On the other hand, LSEH can facilitate large-scale warehousing and domestic/ international distribution for vaccine manufacturers and healthcare customers and/or end users. These include supporting vaccine manufacturers with supplemental temperature-controlled warehousing (due to anticipated increase in production stock). The facility also offers customised temperature warehousing capabilities, comprising cold rooms and freezers to hold vaccines at different temperature ranges. It also supports packaging and cooling elements so that vaccines can be shipped at the specific temperatures required.

We have the capacity to facilitate on-demand distribution within Singapore or internationally – to any destination within the FedEx network of 220 countries and territories.

What are the key challenges of shipping, transporting, storing and distributing COVID-19 vaccines?

Temperature control and real-time tracking are two key aspects that will ensure successful end-to-end shipping. There are and will be different vaccines available, each with its own unique cold chain requirements, so there is no ‘one-size-fits-all’ approach. The Pfizer-BioNTech COVID-19 vaccine, for example, is one that specifically requires temperature-controlled shipping to be as low as -70 degrees Celsius. Other vaccines may also have different temperature requirements too – with Moderna’s vaccine needing to be shipped at -20 degree Celsius and AstraZeneca’s vaccine needing to be kept at 2-8 degree Celsius.

Both origins and destinations would need to be Dangerous Goods-certified to handle pickups and deliveries of dry ice. We will also consider the destinations, transit times, regulatory requirements, and special operating plans for each country – something that we have been doing for a long time and have built a network to support shipping of clinical, pharmaceuticals and other healthcare shipments including vaccines.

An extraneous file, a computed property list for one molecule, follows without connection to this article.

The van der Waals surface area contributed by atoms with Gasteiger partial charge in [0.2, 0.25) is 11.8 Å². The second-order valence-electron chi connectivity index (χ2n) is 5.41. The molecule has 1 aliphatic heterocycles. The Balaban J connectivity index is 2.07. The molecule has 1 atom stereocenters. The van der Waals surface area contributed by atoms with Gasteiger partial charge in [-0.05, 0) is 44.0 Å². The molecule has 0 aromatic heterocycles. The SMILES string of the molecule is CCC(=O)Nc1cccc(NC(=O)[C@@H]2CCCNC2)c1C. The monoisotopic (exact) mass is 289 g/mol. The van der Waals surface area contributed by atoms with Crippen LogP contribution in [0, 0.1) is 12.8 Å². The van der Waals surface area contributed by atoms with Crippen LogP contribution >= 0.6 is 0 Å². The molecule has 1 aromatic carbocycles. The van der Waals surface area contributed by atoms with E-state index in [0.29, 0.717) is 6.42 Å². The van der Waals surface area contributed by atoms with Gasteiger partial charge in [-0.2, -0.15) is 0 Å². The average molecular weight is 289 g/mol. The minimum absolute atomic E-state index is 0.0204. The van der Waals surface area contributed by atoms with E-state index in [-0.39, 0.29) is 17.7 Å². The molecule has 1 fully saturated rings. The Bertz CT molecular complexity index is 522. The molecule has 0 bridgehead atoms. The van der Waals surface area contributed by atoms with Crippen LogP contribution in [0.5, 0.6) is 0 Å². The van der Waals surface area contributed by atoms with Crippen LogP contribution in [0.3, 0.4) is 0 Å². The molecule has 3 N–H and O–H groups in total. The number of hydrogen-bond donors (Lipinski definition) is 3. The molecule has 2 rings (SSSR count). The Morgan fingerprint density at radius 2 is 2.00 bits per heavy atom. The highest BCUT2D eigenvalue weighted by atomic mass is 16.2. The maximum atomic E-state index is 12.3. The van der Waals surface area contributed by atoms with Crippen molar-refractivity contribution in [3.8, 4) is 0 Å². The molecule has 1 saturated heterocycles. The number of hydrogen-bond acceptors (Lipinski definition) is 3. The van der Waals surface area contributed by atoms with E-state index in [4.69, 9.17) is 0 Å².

Additionally, there is a high risk of spoilage if vaccines fall outside of the prescribed ranges for even a brief period of time. A study by the World Health Organization (WHO) estimates that up to 50% of vaccines are wasted globally each year, largely due to lack of temperature control and the logistics to support an unbroken cold chain. This makes it necessary for the origins and destinations to be Dangerous Goods-certified to handle pickups and deliveries of dry ice.

Flexibility is also critical as the situation remains fluid, and we have shown this throughout the pandemic. We have been quick to invest in digital technology to boost our network and supplement our temperature-control solutions in our cold chain with real-time tracking capabilities.

What are some digitalised features of the Life Sciences Express Hub and how have these helped in strengthening the company’s core capabilities?

The FedEx Life Sciences Centre (LSEH) can facilitate large-scale warehousing and domestic and international distribution for vaccine manufacturers, healthcare customers and even end users. We offer different services to meet different needs and circumstances.

Our temperature-controlled warehousing consists of cold rooms and freezers to hold vaccines at different temperature ranges, along with various packaging and cooling elements, so that vaccines can be shipped at the specific temperatures required.

To facilitate transit with technology, we also have C-Safe containers that allows us to control and moderate the temperature of cold chain items. We are prepared for any delays and are equipped with ultra-low temperature freezers and refrigerated temporary storage rooms.

Our operations rely on FedEx innovations and solutions such as the Priority Alert First Overnight services that tracks vaccine shipments as they move across our network.

We also have SenseAware, our in-package monitoring device for shipments. This device has multiple sensors to record vital signs based on six key variables – temperature, location, light exposure, humidity, shock and barometric pressure for monitoring and analysis.